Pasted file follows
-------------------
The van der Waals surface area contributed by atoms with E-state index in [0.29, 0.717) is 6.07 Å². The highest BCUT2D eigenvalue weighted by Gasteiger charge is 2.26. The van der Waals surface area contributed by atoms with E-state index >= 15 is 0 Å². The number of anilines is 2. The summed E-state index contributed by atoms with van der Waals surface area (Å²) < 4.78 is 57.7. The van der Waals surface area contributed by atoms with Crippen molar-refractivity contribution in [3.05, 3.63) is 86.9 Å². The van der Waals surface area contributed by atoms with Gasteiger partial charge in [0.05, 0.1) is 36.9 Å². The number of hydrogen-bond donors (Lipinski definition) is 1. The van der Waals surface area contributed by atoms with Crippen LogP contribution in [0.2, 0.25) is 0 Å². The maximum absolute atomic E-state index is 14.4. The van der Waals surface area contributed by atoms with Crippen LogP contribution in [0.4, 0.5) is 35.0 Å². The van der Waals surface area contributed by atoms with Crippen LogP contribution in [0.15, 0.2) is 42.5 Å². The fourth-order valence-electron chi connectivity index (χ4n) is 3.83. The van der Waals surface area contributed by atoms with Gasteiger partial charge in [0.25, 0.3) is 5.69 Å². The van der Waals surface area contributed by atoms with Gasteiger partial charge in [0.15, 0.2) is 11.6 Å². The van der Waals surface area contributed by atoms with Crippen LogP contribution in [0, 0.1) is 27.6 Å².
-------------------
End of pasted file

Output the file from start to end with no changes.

The van der Waals surface area contributed by atoms with E-state index in [0.29, 0.717) is 6.07 Å². The highest BCUT2D eigenvalue weighted by Gasteiger charge is 2.26. The van der Waals surface area contributed by atoms with E-state index >= 15 is 0 Å². The number of anilines is 2. The summed E-state index contributed by atoms with van der Waals surface area (Å²) < 4.78 is 57.7. The van der Waals surface area contributed by atoms with Crippen molar-refractivity contribution in [3.05, 3.63) is 86.9 Å². The van der Waals surface area contributed by atoms with Gasteiger partial charge in [0.05, 0.1) is 36.9 Å². The number of hydrogen-bond donors (Lipinski definition) is 1. The van der Waals surface area contributed by atoms with Crippen LogP contribution in [0.2, 0.25) is 0 Å². The maximum absolute atomic E-state index is 14.4. The van der Waals surface area contributed by atoms with Crippen LogP contribution in [0.4, 0.5) is 35.0 Å². The van der Waals surface area contributed by atoms with Crippen LogP contribution in [0.15, 0.2) is 42.5 Å². The fourth-order valence-electron chi connectivity index (χ4n) is 3.83. The van der Waals surface area contributed by atoms with Gasteiger partial charge in [0.25, 0.3) is 5.69 Å². The van der Waals surface area contributed by atoms with Gasteiger partial charge in [0.15, 0.2) is 11.6 Å². The van der Waals surface area contributed by atoms with Crippen LogP contribution in [0, 0.1) is 27.6 Å².